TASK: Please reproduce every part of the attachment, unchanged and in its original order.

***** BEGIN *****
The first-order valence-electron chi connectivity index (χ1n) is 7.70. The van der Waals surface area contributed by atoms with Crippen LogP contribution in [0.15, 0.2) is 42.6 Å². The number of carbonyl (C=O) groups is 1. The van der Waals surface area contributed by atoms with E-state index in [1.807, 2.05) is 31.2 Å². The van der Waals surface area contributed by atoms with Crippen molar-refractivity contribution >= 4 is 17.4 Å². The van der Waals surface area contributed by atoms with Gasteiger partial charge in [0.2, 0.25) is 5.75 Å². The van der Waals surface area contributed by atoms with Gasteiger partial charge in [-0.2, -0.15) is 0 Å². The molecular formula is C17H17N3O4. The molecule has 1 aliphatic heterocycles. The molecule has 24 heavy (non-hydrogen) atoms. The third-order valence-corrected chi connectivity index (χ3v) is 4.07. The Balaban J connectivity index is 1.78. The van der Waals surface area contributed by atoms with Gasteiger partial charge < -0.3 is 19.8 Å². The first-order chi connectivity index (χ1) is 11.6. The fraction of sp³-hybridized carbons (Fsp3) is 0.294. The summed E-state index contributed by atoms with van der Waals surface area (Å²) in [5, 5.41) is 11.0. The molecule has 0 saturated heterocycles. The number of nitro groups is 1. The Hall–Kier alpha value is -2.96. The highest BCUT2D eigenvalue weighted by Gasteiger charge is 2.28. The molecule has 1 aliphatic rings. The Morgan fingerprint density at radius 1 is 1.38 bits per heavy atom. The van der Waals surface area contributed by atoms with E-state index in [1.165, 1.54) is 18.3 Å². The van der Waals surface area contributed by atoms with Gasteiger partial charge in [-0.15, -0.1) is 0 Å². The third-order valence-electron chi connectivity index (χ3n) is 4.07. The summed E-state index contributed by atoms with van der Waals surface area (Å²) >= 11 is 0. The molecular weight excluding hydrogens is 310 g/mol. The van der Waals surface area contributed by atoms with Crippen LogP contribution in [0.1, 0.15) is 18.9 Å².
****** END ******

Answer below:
The first-order valence-electron chi connectivity index (χ1n) is 7.70. The van der Waals surface area contributed by atoms with Crippen LogP contribution in [0.15, 0.2) is 42.6 Å². The number of carbonyl (C=O) groups is 1. The van der Waals surface area contributed by atoms with E-state index in [1.807, 2.05) is 31.2 Å². The van der Waals surface area contributed by atoms with Crippen molar-refractivity contribution >= 4 is 17.4 Å². The van der Waals surface area contributed by atoms with Gasteiger partial charge in [0.2, 0.25) is 5.75 Å². The van der Waals surface area contributed by atoms with Gasteiger partial charge in [-0.2, -0.15) is 0 Å². The molecular formula is C17H17N3O4. The molecule has 1 aliphatic heterocycles. The molecule has 24 heavy (non-hydrogen) atoms. The third-order valence-corrected chi connectivity index (χ3v) is 4.07. The Balaban J connectivity index is 1.78. The van der Waals surface area contributed by atoms with Gasteiger partial charge < -0.3 is 19.8 Å². The first-order chi connectivity index (χ1) is 11.6. The fraction of sp³-hybridized carbons (Fsp3) is 0.294. The summed E-state index contributed by atoms with van der Waals surface area (Å²) in [5, 5.41) is 11.0. The molecule has 0 saturated heterocycles. The number of nitro groups is 1. The Hall–Kier alpha value is -2.96. The highest BCUT2D eigenvalue weighted by Gasteiger charge is 2.28. The molecule has 1 aliphatic rings. The Morgan fingerprint density at radius 1 is 1.38 bits per heavy atom. The van der Waals surface area contributed by atoms with E-state index in [1.165, 1.54) is 18.3 Å². The van der Waals surface area contributed by atoms with Gasteiger partial charge in [-0.15, -0.1) is 0 Å². The third-order valence-electron chi connectivity index (χ3n) is 4.07. The summed E-state index contributed by atoms with van der Waals surface area (Å²) >= 11 is 0. The molecular weight excluding hydrogens is 310 g/mol. The van der Waals surface area contributed by atoms with Crippen LogP contribution in [0.1, 0.15) is 18.9 Å².